Child of the Dawn

Ron Weighell

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Edition*

Out of print

Details

Status Out of stock
Release Date 2024
Size 16 × 24 cm
Pages 288
ISBN 978-3-949341-65-6
Edition paperback edition
Workmanship Paperback binding, illustrated boards.

Content

Child of the Dawn is a fast-paced almost cinematic tale of occult conspiracy and adventure with Aleister Crowley, his followers and The Stelé of Revealing very much at the centre of a wild and entertaining yarn. Ron’s life-long interest in the Occult combined with his undisputed literary talent ensure a thrilling and immersive read. Readers who have already had the pleasure of an early preview, like our friend Mark Valentine and Rosemary Pardoe (of Ghosts and Scholars), agree that Ron’s novel has all the hallmarks of deep learning, vivid prose and an enthralling plotting. There are very few modern, intelligent novels written on occult themes authored by a master of the genre.

 

In Child of The Dawn we have a heady combination of a fast-paced adventure narrative, a tale of ritual magic and a chilling glimpse into the horrifying fantasy world evoked by the opium dreams of Poe and De Quincey.

The inspiration for the novel is Aleister Crowley’s account of receiving a trance message from a demonic spirit, which led him to write “The Book of The Law”. One of the instructions given to Crowley was that he should steal a certain magical plaque, the Stelé of Revealing, from Cairo Museum, and set it up in its ‘proper place’ in an act which would promote the advent of ‘A New Age’.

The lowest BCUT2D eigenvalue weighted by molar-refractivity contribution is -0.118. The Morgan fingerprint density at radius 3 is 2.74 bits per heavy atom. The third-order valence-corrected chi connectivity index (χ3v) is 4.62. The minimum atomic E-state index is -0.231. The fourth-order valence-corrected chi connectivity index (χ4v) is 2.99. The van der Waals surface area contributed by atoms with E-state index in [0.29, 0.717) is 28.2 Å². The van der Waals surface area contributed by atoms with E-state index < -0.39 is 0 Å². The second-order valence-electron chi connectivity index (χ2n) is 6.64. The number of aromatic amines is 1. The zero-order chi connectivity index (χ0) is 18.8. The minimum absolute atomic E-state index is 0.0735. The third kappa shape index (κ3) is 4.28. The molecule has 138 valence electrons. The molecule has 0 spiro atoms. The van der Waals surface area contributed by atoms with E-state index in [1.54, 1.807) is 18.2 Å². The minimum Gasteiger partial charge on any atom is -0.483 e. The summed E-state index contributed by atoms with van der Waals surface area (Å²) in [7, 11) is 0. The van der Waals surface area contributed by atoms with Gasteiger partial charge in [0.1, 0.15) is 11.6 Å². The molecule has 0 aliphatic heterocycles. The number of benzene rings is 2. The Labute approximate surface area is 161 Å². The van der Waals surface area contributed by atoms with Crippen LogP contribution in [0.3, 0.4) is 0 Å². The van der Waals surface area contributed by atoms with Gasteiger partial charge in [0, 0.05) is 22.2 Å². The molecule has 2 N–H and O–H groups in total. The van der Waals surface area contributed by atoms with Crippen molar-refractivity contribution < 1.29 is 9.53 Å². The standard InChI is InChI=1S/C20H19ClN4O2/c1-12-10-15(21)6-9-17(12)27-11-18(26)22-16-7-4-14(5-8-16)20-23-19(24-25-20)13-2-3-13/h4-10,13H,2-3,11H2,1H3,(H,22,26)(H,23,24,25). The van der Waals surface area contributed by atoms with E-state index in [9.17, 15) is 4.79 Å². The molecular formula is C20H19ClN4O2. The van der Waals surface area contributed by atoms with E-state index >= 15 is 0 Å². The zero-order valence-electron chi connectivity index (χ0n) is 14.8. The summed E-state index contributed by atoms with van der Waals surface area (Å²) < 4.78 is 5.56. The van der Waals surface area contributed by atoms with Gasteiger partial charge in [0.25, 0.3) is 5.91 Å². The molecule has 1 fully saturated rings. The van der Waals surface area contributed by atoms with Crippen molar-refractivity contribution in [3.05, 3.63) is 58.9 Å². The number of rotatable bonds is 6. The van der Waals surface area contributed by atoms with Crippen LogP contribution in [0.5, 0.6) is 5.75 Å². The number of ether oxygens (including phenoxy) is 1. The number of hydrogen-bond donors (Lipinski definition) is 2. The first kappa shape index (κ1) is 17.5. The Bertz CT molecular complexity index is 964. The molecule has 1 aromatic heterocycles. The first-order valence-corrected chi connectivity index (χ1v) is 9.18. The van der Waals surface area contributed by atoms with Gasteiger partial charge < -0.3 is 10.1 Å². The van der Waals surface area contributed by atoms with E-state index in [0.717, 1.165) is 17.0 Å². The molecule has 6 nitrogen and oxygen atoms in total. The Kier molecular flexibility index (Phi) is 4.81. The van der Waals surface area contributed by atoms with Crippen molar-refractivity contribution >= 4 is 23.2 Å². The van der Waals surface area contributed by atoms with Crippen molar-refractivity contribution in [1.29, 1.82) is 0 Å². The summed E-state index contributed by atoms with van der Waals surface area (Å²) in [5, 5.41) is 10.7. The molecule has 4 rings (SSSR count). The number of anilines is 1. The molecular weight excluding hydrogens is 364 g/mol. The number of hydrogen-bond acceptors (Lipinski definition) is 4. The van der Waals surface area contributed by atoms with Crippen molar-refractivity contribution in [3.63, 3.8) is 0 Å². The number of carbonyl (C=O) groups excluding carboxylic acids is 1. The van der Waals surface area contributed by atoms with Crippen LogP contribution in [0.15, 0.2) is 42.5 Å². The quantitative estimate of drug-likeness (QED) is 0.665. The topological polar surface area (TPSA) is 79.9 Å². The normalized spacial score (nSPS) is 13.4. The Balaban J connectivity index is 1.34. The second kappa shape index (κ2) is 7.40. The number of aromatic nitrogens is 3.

Rosemary Pardoe, an expert on M. R. James and editor of Ghost and Scholars, describes the novel as a real page-turner, setting a fast pace and that it is full of the details of occult practice. Her summary was “Indiana Jones meets H.P. Lovecraft” and that the novel would make a great action film script.

 

Mark Valentine, author of many great stories and biographer of Arthur Machen, has also read the manuscript and says that it has all the hallmarks of deep learning, vivid prose and an enthralling plotting. Mark commented that he was sure the novel would be very well received, by a wide range of readers.